Frequently websites aren’t updated with current information. National websites are often incorrect, lacking the fine details about a particular hotel. They may not list roll-out beds, adjoining rooms, and even the status of the hotel restaurant with the right detail.
More timely information might be found on social media, but that depends on the account. Posts are frequently prescheduled and don’t give a current picture of the hotel. Reviews on sites like Trip Advisor are a good source if they are current.
The best idea is to call ahead. However, be careful what number you call. Toll-free numbers might route you to an answering service that is basing their information on a website. Make an effort to find the local number for the physical hotel and talk to a front desk employee. Verify that person is in-house at the property when searching for answers.
Stayed at This Hotel Before? Things May Have Changed
Plan on staying in a familiar hotel? Don’t assume it’s the same. There are new policies and procedures everywhere and possibly a brand-new staff operating your favorite stop. Since 2020, around 4.8 million hospitality and leisure jobs have been lost due to the pandemic. In this competitive job market, employees are in short supply. As travel levels resume, hotels are frequently short-staffed, and new hires won’t always be aware of what the hotel offered in the past.
Make an effort to find the local number for the physical hotel and talk to a front desk employee.
Stephen Hopkins recently traveled for his yearly doctor’s appointment. He made his arrangements well ahead of time at his usual hotel, which is within walking distance of his hospital.
“I had a prepaid reservation that I made 45 days in advance,” recalls Hopkins. “Every time I go to Houston, I stay at the same hotel. One thing was different after I made the reservation. The hotel changed its brand.”
With the brand change, the management was new and seemed to be scrambling to organize itself. When Hopkins arrived, he didn’t have a room. The hotel offered an alternate location, forcing him to take a ride share to his appointment. The manager told him they would honor his second night reserved, but when he came back to try, he found himself working with a new manager and no reservation once again. Although they ultimately found Hopkins a room, the staff failed to explain the situation adequately or find a solution.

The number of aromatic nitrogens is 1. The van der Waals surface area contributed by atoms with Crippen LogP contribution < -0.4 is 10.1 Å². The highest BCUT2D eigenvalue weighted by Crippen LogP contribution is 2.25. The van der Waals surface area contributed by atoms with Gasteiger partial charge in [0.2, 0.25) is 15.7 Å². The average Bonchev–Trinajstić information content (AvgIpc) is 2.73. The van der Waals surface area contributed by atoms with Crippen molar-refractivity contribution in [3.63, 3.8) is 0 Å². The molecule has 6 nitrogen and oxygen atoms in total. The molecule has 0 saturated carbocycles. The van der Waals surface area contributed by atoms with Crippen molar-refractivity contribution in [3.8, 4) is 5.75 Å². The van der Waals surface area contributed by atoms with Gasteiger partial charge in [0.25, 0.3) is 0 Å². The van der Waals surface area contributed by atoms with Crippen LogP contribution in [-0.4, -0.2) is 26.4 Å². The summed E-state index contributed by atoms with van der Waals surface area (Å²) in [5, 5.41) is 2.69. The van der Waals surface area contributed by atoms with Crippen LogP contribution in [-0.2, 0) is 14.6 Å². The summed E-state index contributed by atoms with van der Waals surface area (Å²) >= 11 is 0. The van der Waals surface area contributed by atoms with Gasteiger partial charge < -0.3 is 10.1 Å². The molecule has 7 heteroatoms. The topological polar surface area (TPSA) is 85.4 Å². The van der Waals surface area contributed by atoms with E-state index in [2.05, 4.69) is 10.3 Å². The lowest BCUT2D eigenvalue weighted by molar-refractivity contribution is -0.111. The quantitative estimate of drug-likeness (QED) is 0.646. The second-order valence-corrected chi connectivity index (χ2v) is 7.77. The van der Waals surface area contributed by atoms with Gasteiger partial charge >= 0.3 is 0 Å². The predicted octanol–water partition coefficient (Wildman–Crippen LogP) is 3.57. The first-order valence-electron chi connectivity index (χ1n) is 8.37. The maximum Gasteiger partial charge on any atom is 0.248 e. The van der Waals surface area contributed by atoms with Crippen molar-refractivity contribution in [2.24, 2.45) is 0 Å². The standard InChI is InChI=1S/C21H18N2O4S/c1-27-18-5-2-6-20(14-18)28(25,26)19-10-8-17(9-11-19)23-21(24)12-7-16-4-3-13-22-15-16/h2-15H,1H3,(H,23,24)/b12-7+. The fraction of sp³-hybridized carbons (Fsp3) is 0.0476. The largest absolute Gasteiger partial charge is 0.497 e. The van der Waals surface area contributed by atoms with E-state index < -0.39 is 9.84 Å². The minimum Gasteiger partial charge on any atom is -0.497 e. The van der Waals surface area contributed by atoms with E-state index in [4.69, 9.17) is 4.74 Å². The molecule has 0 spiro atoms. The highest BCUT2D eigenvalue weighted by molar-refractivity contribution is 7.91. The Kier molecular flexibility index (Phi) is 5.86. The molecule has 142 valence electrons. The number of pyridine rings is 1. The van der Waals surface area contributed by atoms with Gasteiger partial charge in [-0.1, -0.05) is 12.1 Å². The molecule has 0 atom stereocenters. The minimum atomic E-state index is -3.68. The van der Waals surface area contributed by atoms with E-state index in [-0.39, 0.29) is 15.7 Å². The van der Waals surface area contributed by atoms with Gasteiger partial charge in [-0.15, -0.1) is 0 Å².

“People are struggling, and I try to be understanding, but customer service is even more important than it ever was,” adds Hopkins.
Check Your Flight Before You Leave Home
Airlines are experiencing the same staffing challenges as all businesses, but it’s not limited to cabin crews or customer service agents. Pilots are in short supply for airlines. In the United States, the industry is facing a wave of retirements from an aging workforce and fewer available pilots leaving the military for jobs in the private sector. Training is expensive and takes years, creating less opportunity to earn required credentials. Studies revealed the looming pilot shortage prior to the Covid pandemic, and now that travel has resumed, the demand exceeds the supply.
Employment issues and weather delays create an ideal environment for flight delays and cancellations. Over the 2022 Memorial Day weekend, Delta Airlines had around 900 canceled flights, and American Airlines around 500. There were thousands of delays, affecting the ability to catch connecting flights and stranding passengers. With a strained workforce, rescheduling or recouping ticket payments is difficult.
The best way to avoid the inconvenience and stress is to call before leaving for the airport to check on your flight. A simple phone call can prevent misinformation and set up a successful vacation. In this time of recovery, the happiest travelers will be the ones who know what to expect when they arrive.
Many good suggestions here. But one question: have you tried calling an airline anytime recently? "A simple phone call...can set up a successful vacation." only works if you can get through to the airline—and that has become difficult, if not impossible.